The American Medical Association (AMA), the largest organization of physicians in the United States, this month formally recognizes the highly controversial “Trump Depression Disorder” (TDD), as a disease. “The purpose of the policy is to advance treatment and prevention,” wrote AMA President, Nathan Lee Anderson. “It issues a call for a shift in the way the medical community tackles this complicated issue.”

According to the Centers for Disease Control and Prevention (CDC), more than one-third of Americans are dealing with some form of depression or anxiety directly related to Donald Trump’s presidency. The CDC estimates that TDD affects approximately 18 percent of children. An estimate from the nonprofit RTI International says that 42 percent of Americans will likely suffer some form of TDD by 2020, the year Mr. Trump will be up for re-election.

Dr. Michelle Hermanson, chief medical correspondent for the National Institute of Health & Wellness, downplayed the whole TDD debate. “I think it matters little whether we call this type of depression a disease, a condition or a disorder. What matters is how we can successfully treat and prevent it.”

Dr. Hermanson says immediately following Donald Trump’s election, anxious phone calls from patients started filling her voicemail. “They were not just worried about the direction President Trump might take the nation, but also questioning what will become of their health insurance,” she said.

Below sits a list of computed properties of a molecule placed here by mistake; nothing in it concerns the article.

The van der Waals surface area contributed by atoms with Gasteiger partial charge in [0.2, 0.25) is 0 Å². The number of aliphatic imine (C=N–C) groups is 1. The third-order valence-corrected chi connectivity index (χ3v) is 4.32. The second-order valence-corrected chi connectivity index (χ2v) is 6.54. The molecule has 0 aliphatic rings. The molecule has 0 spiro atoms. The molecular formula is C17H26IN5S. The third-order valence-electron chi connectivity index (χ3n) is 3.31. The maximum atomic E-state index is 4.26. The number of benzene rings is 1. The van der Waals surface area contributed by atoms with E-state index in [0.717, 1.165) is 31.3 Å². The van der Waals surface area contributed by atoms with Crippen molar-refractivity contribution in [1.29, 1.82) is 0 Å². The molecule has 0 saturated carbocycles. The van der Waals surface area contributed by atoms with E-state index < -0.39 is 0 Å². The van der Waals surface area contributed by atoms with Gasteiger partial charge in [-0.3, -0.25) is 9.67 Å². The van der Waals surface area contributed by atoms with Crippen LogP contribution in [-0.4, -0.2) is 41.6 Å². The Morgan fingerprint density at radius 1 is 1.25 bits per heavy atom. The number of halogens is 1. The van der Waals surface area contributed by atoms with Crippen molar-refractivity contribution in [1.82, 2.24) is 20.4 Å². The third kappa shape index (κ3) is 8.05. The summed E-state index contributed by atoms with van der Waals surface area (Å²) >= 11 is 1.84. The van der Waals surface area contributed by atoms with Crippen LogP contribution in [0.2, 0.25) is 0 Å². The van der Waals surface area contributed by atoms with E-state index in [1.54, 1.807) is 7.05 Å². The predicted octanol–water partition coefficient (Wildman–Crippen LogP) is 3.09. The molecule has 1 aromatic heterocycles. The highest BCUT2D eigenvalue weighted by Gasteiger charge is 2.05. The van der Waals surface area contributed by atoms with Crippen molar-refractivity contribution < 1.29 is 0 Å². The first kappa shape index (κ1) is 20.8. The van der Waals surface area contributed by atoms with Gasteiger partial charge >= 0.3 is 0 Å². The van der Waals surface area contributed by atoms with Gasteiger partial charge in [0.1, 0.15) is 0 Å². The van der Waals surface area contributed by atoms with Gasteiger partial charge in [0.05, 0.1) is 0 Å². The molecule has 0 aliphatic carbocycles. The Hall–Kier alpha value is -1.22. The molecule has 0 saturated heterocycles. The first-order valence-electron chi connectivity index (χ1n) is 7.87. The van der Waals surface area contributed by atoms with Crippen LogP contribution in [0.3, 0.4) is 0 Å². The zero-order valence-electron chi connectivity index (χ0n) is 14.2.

If President Trump makes good on his promise to repeal the Affordable Care Act (ACA), aka Obamacare, he will effectively strip millions of Americans of their health insurance.

Actor-turned director James Franco says he took the election of Donald Trump “very badly,” and has been suffering his own form of TDD as of late. “I’ve spiraled into a deep depression and I’ve been questioning everything that I am, and how I’ve been doing things,” the 38-year-old star told The Daily Beast.

“What Mr. Franco and millions of Americans are going through is called a collective trauma,” says Franklin D. Wyatt, the director of the International Trauma Research Program. “Collective trauma is a shared experience of depression or anxiety in response to sudden or ongoing events,” said Wyatt. “Those who opposed Donald Trump’s election have been through a collective trauma that has left them panicked and afraid.”

But not everyone is thrilled with the AMA’s move. Stephen McCarthy, a depression research analyst at the University of California, said, “The AMA just determined that some people are depressed based on who the current president is. What’s next? Will they pronounce being clinically depressed when their favorite football team loses the big game?”

While the AMA’s decision has no legal bearing, it can impact how certain types of depression is treated. Now that TDD is classified as a disease, policy decisions could result in broader healthcare coverage for both treatment and prevention of depression linked to political/world events.

“Recognizing Trump Depression Disorder will help change the way the medical community handles this complex issue that affects approximately one in three Americans,” AMA board member Dr. Randall Kellner, said in a press release Friday.

Researchers are asking the public to tweet #cureforwellness to raise awareness of the growing epidemic.